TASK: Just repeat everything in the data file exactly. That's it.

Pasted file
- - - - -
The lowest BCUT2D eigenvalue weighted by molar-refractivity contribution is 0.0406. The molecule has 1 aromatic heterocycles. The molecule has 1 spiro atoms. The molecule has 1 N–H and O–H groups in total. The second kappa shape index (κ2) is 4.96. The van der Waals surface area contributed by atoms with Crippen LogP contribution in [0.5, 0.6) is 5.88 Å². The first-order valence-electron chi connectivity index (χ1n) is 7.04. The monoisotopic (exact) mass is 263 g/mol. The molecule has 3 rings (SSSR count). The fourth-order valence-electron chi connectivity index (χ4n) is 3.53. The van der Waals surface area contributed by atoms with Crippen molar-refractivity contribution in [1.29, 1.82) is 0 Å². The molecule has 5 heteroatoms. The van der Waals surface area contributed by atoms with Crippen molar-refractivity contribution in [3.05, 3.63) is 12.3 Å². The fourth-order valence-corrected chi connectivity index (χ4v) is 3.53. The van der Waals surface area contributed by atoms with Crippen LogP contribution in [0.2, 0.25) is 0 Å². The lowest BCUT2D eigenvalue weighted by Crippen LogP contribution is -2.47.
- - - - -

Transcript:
The lowest BCUT2D eigenvalue weighted by molar-refractivity contribution is 0.0406. The molecule has 1 aromatic heterocycles. The molecule has 1 spiro atoms. The molecule has 1 N–H and O–H groups in total. The second kappa shape index (κ2) is 4.96. The van der Waals surface area contributed by atoms with Crippen LogP contribution in [0.5, 0.6) is 5.88 Å². The first-order valence-electron chi connectivity index (χ1n) is 7.04. The monoisotopic (exact) mass is 263 g/mol. The molecule has 3 rings (SSSR count). The fourth-order valence-electron chi connectivity index (χ4n) is 3.53. The van der Waals surface area contributed by atoms with Crippen molar-refractivity contribution in [1.29, 1.82) is 0 Å². The molecule has 5 heteroatoms. The van der Waals surface area contributed by atoms with Crippen molar-refractivity contribution in [3.05, 3.63) is 12.3 Å². The fourth-order valence-corrected chi connectivity index (χ4v) is 3.53. The van der Waals surface area contributed by atoms with Crippen LogP contribution in [0.2, 0.25) is 0 Å². The lowest BCUT2D eigenvalue weighted by Crippen LogP contribution is -2.47.